Re: Broken links, are we ever going to address them?

John Labovitz (
Wed, 25 Jan 1995 18:56:48 +0100

[I tried to post this the other day, but it may
not have gotten through due to mail problems

Paul Phillips <psphilli@sdcc8.UCSD.EDU> said:

> This isn't going to fly with the current Referer implementations. Too
> many browsers lie, especially all the Mozillas which constitute over half
> the web clients currently. Even if every version written from now on
> were accurate, the sheer number of liars deployed will results in too
> many false positives. I get dozens of the MCOM home URL in my Referer
> logs on a daily basis.

Could you explain exactly what you mean by lying
browsers? Are they putting incorrect URLs into
the Referer field, or places the user hasn't
actually been to, or what?

How widespread is this? What other browsers lie?

We've been thinking about tracking Referer fields
to see where people are coming into GNN, and where
they come from. It sounds like that may not end up
to be as useful as I thought.

> There also needs to be a more reliable way of ascertaining the maintainer
> of a page. There are a few machine heuristics and a few more human ones
> that can work, but no reliable method. Even a ~user URL isn't
> guaranteed to be able to receive mail at the same machine.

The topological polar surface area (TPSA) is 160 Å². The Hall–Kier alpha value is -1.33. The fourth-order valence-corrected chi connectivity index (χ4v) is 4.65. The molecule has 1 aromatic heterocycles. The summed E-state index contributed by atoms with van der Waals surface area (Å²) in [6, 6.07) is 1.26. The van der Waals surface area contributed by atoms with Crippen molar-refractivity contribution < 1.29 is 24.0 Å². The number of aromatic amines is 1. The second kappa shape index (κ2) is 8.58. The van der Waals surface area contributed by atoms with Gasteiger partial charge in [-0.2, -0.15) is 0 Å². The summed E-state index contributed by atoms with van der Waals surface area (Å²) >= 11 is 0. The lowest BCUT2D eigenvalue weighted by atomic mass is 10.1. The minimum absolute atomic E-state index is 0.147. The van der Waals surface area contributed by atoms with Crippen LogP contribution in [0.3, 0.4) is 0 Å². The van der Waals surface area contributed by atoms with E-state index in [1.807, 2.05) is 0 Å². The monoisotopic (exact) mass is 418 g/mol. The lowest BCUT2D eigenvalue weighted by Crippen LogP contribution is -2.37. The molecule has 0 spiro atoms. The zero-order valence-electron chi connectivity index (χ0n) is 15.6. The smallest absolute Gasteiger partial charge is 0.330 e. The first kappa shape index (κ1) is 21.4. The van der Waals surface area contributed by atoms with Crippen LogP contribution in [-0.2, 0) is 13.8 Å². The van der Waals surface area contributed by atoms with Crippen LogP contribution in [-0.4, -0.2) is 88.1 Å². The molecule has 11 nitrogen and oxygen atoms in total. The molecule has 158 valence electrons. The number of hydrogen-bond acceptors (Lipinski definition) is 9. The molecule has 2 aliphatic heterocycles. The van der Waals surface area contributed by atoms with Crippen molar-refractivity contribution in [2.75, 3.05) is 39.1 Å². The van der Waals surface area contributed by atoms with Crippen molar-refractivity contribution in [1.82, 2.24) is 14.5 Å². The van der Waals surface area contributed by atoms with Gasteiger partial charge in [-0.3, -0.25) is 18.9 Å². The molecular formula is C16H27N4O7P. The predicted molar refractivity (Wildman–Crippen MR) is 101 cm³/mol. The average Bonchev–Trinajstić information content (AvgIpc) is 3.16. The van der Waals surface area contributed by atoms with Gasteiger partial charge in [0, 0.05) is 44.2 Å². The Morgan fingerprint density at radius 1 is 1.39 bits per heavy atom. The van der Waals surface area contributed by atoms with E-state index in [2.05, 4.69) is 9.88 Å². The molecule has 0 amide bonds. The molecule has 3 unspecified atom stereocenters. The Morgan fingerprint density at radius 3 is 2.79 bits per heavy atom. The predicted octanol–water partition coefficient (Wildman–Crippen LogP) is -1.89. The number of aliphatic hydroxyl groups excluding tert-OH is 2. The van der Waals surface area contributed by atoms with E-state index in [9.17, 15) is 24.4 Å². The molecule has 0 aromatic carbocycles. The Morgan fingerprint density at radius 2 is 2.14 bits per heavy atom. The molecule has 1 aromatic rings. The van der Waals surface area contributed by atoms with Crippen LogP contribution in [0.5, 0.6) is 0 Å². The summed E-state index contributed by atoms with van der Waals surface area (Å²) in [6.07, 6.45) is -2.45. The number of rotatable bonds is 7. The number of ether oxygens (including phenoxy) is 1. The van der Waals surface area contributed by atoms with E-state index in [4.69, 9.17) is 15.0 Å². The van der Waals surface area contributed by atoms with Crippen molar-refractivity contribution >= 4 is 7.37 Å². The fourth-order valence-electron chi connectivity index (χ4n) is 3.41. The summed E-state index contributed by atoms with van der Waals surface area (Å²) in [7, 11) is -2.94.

For many months now, we've used the <LINK> tag in
all GNN documents. The main reason was because the
Lynx browser used to (maybe still does?) check for
broken links, and reports these errors by email to
the maintainer of the document containing the bad
links. The tricky part was that unless otherwise
specified, the errors would go to the maintainers
of Lynx (hi, Lou!), *not* GNN. Adding a tag like:


caused the errors to be mailed to whoever was
specified in the HREF attribute.

This seems to have fixed the problem (at least we're
not hearing from the Lynx folks ;), but still has
some problems:

- the errors were formatted to be readable
by humans, which makes tracking and
automation difficult

- at least in the case of Lynx, apparent
network problems were sometimes classified
as bad links; so we ignore the 'bad link'
messages that refer to, say, ;)

In a related problem, I've noticed that our error
logs are sometimes filled with URL requests for a
document that really doesn't exist in GNN, but is
close. For instance, /gnn/gnnhome.html is *probably*
GNNhome.html, our home page.

I'd guess that these are from people typing in URLs
from newspaper articles or other print media.

It seems silly to simply return a 404 error for these.
I've thought about hacking the server to instead bring
up a nicer page that says, in effect, 'Sorry, you've
dialed a wrong URL. Perhaps you mean one of these...'

Has anyone experimented with a more user friendly
approach to handling errors like this? With the right
interface, perhaps there could be a button that says
'Report this URL as a bad link,' which could then link
to a CGI script that could catalog the bad link.

John Labovitz
Technical Services Manager, Global Network Navigator <>
O'Reilly & Associates, Sebastopol, California, USA (+1 707 829 0515)